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May 30, 2017

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Matteo Renzi, Italy's youngest-ever prime minister, sworn in

ROME -- Italy's youngest-ever prime minister Matteo Renzi and his fresh-faced cabinet were sworn in Saturday, amid widespread skepticism that the new government has the political maturity to tackle the country's formidable challenges.

The 39-year-old former mayor of Florence was accompanied by his wife and three children — dressed in the colors of the Italian flag — to the formal ceremony at the presidential palace, and smiled widely as he watched his new team sworn in by Italian President Giorgio Napolitano.

The center-left leader takes over the reins of the eurozone's third largest economy in a period of increasing frustration among ordinary Italians hard hit by a deep recession and weary of broken political promises.

"It is a hard and difficult task. But we are Italy, we'll succeed. A pledge: to remain true to ourselves, free and simple," Renzi said in a tweet.

The new premier is expected to present his program to the upper house of parliament on Monday, before addressing the lower house on Tuesday.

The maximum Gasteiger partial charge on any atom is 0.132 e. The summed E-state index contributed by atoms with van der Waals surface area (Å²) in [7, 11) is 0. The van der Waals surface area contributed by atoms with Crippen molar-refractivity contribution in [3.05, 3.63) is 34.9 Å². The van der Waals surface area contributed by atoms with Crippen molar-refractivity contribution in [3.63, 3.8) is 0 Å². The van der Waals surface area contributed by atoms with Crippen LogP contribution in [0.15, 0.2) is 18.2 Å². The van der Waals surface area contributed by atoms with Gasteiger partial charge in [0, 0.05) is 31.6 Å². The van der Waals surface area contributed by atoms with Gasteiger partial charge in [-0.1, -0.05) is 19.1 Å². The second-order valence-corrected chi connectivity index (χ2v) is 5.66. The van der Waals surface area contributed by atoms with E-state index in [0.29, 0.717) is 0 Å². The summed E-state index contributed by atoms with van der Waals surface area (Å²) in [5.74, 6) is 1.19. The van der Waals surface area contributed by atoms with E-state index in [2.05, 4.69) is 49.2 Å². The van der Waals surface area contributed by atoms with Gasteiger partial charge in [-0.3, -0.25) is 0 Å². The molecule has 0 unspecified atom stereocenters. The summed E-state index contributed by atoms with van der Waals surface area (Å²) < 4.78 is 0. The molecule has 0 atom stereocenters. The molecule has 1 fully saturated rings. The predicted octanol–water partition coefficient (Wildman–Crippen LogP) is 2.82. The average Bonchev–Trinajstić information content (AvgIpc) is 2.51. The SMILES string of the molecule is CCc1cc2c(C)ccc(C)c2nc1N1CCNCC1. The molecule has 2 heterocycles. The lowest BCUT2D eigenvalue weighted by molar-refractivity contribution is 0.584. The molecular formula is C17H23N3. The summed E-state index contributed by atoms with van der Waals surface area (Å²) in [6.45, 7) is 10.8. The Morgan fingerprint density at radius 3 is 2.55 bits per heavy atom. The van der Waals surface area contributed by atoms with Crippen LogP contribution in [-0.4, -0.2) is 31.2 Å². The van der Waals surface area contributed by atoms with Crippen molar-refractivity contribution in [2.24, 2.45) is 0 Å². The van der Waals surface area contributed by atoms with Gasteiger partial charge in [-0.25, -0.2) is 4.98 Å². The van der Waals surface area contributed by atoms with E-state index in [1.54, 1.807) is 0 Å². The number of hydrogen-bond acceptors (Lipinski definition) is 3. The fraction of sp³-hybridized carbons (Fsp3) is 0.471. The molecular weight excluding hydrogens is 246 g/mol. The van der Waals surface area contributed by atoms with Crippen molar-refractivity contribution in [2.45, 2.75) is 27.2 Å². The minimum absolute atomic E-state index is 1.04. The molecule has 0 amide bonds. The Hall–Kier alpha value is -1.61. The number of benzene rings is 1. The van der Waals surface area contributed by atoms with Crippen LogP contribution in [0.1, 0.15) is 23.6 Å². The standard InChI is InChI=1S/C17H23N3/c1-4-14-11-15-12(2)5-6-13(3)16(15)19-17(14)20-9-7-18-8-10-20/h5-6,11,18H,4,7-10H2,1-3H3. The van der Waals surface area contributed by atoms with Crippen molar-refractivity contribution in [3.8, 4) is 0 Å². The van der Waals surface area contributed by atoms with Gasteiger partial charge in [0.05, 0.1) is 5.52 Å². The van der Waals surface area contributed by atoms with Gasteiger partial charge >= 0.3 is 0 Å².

In his 16-strong cabinet, half of the new ministers are women and — with an average age of 47.8 years — it is the youngest government in Italy's history.

Renzi is "gambling on freshness, newness and energy" but "doubts must be raised over the government's experience and ability to have a bearing on the worst post-war economic crisis Italy has known," said political watcher Mario Calabresi in La Stampa daily.

Il Sole 24 Ore financial daily warned that "Italians are waiting for reforms, not just pretty smiles."

European partners will be watching closely to see whether Renzi can revolutionize the halls of power after ousting his predecessor Enrico Letta for failing to enact reforms in a country often perceived as stifled by corruption and bureaucracy.

The new prime minister had made it clear he was reluctant to keep a team that worked with Letta, but many analysts expressed surprise over the former mayor's decision to change the majority of posts, including key offices such as foreign minister.

"Renzi seems to be betting everything on himself, on his political energy," editorialist Ezio Mauro for La Repubblica daily said, while Marco Travaglio in Il Fatto Quotidiano described the new cabinet as "a boiled chicken soup which disappoints even the most lukewarm expectations."

'Acrobat on a high wire'

Most political watchers agreed that Renzi's best decision was to give the key post of finance minister to Pier Carlo Padoan, the chief economist at the Organisation for Economic Cooperation and Development (OECD).

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